Unwanted, intrusive visual memories are a core feature of stress-and trauma-related clinical disorders such as post-traumatic stress disorder (PTSD), but they can also crop up in everyday life.

"Although people may wish to forget traumatic memories, they may benefit from bringing them back to mind, at least under certain conditions -- those which render them less intrusive," said study co-author Ella James from University of Oxford.

In two experiments, the researchers had participants view films that contained scenes of traumatic content (for example, footage highlighting the dangers of drunk driving) as a way of experimentally inducing intrusive memories.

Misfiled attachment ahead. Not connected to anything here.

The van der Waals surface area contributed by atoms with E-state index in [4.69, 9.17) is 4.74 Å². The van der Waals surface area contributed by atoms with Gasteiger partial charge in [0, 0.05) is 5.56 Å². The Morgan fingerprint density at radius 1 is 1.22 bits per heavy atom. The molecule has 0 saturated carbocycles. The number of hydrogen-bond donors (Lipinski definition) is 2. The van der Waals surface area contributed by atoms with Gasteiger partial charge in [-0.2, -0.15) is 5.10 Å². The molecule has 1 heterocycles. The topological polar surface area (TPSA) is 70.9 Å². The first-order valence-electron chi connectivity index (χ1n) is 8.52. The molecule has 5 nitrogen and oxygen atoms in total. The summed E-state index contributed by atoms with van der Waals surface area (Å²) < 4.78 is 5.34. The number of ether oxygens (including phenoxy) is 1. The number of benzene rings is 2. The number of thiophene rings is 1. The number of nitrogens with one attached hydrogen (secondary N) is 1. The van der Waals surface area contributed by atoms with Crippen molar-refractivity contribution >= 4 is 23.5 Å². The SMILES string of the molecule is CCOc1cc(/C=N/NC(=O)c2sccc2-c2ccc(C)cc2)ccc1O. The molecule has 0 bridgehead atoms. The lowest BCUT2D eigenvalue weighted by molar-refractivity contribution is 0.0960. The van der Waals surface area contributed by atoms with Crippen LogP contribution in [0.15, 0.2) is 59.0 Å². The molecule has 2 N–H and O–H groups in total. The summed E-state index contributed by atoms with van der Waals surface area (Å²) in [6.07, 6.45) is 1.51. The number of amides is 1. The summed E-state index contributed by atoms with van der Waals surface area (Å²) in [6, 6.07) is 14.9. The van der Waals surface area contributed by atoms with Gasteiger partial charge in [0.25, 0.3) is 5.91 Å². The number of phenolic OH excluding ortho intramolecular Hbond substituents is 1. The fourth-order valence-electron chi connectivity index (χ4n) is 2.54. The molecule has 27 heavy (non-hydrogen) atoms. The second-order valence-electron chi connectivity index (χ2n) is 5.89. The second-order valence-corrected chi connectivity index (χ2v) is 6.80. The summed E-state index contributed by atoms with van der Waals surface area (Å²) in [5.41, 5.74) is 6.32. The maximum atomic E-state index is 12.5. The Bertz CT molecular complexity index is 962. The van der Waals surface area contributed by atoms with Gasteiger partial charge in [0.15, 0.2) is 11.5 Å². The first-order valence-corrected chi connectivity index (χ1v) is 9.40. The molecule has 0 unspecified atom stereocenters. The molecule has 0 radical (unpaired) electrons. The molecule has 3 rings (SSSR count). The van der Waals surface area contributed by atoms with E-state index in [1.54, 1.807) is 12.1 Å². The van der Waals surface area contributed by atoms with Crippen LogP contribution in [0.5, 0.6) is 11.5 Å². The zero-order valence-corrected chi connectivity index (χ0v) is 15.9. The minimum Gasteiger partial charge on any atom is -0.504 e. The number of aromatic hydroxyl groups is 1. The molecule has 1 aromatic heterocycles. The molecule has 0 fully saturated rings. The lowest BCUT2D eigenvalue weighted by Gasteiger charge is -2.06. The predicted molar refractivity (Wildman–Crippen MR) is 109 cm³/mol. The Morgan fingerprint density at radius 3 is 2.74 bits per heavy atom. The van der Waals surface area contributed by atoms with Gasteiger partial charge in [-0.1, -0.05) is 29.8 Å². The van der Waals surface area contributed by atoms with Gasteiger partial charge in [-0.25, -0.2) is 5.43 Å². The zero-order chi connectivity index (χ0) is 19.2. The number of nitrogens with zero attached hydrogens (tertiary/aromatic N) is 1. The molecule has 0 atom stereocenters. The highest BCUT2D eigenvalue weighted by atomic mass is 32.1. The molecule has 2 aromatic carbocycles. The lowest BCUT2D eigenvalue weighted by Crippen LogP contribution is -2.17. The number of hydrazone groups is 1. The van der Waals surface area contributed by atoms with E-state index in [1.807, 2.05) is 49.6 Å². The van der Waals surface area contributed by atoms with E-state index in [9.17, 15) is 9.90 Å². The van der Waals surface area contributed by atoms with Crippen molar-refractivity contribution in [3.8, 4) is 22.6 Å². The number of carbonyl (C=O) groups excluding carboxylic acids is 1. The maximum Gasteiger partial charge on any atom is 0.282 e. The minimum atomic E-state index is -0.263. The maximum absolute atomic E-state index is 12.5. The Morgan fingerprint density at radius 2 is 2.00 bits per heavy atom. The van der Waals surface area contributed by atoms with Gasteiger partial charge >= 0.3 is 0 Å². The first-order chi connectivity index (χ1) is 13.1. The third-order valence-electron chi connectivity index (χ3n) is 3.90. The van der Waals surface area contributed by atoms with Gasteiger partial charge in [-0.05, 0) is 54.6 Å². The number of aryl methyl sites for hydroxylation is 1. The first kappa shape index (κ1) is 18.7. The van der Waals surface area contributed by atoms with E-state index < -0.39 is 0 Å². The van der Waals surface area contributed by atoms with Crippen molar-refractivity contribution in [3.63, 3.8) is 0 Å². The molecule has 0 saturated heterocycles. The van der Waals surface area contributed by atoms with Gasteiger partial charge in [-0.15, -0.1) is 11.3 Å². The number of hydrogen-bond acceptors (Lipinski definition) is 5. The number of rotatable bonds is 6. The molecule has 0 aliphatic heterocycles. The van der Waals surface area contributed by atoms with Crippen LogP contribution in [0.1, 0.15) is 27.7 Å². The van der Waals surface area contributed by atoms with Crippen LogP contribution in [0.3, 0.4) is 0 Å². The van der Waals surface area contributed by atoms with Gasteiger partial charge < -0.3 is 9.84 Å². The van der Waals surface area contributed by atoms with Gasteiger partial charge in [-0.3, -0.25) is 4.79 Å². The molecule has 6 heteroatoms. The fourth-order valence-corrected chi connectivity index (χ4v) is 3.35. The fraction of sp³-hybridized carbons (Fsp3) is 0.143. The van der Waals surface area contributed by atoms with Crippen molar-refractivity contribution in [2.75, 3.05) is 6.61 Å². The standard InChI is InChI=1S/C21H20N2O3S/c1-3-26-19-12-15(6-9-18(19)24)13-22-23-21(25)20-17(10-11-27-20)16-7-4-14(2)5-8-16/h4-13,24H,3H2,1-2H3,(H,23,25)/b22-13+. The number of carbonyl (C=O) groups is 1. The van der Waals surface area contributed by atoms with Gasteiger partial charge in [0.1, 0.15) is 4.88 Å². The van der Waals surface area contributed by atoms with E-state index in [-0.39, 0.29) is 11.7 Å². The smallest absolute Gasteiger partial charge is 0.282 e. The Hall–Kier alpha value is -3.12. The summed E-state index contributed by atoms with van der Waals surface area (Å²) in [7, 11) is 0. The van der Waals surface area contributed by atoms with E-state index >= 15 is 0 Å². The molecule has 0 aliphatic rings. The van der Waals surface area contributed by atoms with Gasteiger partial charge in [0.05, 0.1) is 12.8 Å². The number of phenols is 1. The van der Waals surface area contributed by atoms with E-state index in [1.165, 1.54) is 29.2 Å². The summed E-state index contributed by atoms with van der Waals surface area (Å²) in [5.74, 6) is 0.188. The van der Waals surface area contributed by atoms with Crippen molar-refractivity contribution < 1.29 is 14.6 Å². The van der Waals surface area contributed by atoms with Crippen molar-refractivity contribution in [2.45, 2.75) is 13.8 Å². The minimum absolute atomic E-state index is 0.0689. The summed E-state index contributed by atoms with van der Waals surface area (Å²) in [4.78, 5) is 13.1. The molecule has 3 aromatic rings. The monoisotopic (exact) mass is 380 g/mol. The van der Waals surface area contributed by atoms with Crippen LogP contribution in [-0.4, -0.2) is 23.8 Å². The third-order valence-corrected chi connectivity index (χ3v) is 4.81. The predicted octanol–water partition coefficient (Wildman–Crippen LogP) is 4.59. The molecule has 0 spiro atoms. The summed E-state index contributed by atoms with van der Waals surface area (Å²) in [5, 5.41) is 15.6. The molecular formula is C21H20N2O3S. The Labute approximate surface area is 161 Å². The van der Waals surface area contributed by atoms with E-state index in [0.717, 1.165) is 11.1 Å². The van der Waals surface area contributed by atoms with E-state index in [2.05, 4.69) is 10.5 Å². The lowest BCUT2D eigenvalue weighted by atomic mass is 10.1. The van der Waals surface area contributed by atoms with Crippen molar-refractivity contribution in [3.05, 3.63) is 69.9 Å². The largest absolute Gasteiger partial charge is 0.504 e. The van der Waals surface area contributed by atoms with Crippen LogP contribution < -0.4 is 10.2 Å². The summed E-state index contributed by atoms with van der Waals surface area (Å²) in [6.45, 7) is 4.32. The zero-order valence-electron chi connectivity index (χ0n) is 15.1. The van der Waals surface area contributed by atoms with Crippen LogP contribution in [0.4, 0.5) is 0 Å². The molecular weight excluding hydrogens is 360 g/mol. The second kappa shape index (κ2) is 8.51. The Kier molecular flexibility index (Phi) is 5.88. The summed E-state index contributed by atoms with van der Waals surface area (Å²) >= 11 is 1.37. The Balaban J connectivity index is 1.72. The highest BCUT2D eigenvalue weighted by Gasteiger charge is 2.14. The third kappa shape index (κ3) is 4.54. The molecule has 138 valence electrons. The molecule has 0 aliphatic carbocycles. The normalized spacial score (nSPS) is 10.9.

Participants then returned to the lab 24 hours after watching the film. In the first experiment, half of the participants had their memories of the film reactivated by viewing selected stills from the film footage, followed by a 10-minute filler task, and then 12 minutes of playing the computer game Tetris.

The other participants completed only the filler task and then sat quietly for 12 minutes. The participants who had their memories reactivated and played Tetris experienced significantly fewer intrusive memories in a diary over the next week than the participants who came to the lab and simply sat quietly for the equivalent period of time.



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